Meanwhile, Clinton was also asked about former Vice President Dick Cheney’s comments the Obama administration’s rollback of Bush torture policies is endangering the nation.
Secretary of State Hillary Clinton: “Well, it won’t surprise you, I don’t consider him a particularly reliable source.”
This week, Cheney called for the release of documents that could prove what he called the “success” of the Bush administration’s torture methods in gaining new intelligence.
In Colombia, a new report says the number of internally displaced people continued to rise last year. Jorge Rojas of Colombia’s Human Rights and Displacement Council attributed most of the displacements to right-wing Colombian paramilitaries.
Jorge Rojas: “It is an unfortunate figure for us, because it shows an increasing tendency. It shows that the number of displaced people in Colombian is still growing due to the armed conflict, human rights violations and infractions against human rights. Last year, we registered the displacement of about 380,000 people. This shows a 24 percent increase compared to the year before.”
Colombia has the world’s second-largest internally displaced population after Sudan. Most of the refugees are indigenous, peasant workers or Afro-Colombians.
Bolivian President Evo Morales addressed the UN General Assembly Wednesday. In a speech marking international Earth Day, Morales criticized former President George W. Bush for supporting a failed coup plot against him last year. He also addressed the controversy surrounding last week’s Bolivian police killing of three people in an alleged assassination plot against him. Morales also discussed the World Bank, which he said is no longer trying to impose privatization as a condition for loans.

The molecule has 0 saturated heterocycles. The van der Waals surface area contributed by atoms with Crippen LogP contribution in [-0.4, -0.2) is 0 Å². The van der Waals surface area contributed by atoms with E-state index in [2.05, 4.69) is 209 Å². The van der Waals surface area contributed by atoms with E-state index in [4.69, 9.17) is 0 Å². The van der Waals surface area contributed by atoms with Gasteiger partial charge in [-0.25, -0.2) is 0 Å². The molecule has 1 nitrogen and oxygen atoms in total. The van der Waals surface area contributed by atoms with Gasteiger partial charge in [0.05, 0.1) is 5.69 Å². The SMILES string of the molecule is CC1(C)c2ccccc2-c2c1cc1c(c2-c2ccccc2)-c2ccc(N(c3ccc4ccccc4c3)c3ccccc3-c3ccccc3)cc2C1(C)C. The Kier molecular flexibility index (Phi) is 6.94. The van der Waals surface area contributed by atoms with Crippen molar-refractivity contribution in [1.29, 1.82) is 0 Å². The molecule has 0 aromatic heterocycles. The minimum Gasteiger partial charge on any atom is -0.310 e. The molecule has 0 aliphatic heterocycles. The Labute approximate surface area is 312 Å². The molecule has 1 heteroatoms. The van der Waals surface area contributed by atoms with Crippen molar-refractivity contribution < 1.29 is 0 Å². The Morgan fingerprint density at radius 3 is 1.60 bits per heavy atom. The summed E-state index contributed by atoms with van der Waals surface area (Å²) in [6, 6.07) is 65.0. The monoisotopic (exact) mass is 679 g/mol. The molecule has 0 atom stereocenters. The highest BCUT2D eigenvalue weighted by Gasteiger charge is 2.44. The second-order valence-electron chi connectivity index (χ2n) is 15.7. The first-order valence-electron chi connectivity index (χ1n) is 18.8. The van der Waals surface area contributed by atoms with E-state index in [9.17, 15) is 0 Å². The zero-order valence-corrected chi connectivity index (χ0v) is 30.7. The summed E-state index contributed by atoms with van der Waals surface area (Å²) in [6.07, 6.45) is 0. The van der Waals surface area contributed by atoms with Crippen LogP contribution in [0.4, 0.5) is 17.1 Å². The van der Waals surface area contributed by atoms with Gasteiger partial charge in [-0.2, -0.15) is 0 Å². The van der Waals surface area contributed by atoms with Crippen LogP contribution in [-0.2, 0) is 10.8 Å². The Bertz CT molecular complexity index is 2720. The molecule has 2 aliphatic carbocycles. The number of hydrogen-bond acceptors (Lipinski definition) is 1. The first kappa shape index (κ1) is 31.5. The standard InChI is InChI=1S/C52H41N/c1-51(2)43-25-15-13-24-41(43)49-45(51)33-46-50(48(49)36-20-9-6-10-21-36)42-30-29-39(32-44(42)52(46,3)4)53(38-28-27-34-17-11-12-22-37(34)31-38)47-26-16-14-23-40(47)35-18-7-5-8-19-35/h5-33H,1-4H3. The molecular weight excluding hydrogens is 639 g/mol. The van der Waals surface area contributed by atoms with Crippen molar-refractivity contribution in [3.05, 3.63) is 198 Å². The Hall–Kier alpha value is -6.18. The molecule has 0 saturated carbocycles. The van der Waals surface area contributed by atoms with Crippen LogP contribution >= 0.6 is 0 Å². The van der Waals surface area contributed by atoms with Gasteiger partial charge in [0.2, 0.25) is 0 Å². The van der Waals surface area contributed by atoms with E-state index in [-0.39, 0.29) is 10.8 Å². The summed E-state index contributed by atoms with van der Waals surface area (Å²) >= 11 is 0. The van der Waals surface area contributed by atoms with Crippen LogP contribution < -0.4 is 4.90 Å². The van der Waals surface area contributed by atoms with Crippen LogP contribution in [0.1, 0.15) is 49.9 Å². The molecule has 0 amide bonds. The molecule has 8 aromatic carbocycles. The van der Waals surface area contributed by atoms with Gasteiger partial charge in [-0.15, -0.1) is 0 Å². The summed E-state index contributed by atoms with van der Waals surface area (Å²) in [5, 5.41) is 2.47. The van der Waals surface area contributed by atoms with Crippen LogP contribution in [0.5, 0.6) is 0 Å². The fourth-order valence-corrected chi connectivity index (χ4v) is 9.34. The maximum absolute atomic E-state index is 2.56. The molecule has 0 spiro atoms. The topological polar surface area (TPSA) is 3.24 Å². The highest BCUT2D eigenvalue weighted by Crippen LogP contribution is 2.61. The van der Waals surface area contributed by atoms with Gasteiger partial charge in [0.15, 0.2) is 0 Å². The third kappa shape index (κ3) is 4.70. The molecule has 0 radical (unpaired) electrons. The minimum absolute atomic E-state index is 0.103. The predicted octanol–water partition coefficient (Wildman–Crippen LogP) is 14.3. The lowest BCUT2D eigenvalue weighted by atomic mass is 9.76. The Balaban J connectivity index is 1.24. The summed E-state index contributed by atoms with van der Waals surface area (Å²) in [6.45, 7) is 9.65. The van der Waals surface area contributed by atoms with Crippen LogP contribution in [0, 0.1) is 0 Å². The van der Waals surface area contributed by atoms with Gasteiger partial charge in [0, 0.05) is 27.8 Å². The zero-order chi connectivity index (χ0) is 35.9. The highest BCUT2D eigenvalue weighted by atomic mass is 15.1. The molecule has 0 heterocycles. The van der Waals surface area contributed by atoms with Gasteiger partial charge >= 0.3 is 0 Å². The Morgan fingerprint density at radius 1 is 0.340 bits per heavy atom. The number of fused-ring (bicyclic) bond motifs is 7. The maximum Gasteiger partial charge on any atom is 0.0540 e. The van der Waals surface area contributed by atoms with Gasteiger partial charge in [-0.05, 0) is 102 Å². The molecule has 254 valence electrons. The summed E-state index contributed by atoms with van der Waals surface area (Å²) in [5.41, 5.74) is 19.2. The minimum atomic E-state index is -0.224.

Bolivian President Evo Morales: “Before, the World Bank used to impose conditions on Bolivia in order for us to have access to loans. In the first year of my government, some World Bank representatives came to Bolivia and tried to blackmail me. And I said, 'OK, if it's unconditional help, fine, but if it’s conditioned on the privatization of basic services, on the privatization of our natural resources, then no.’”
Morales went on to call for adding new text to the UN resolution establishing Earth Day, saying it should affirm the right of ecosystems, plants or animals to exist without threat of irresponsible human acts.
A Venezuelan opposition leader is seeking asylum in Peru over what he calls political persecution at home. Manuel Rosales is in the Peruvian capital of Lima, where government officials say they’re examining his asylum request. On Wednesday, a Venezuelan judge ordered Rosales’s arrest on corruption charges.
In South Africa, tens of millions of people voted Wednesday in national elections. The ruling African National Congress is leading initial returns. ANC leader Jacob Zuma is poised to become president, overcoming recent controversies that have included allegations of rape and corruption.
And back in the United States, the auto giant General Motors is reportedly planning on closing most of its US factories for up to nine weeks this summer. GM faces a June 1st deadline to qualify for additional government loans on top of the more than $13 billion it’s already received.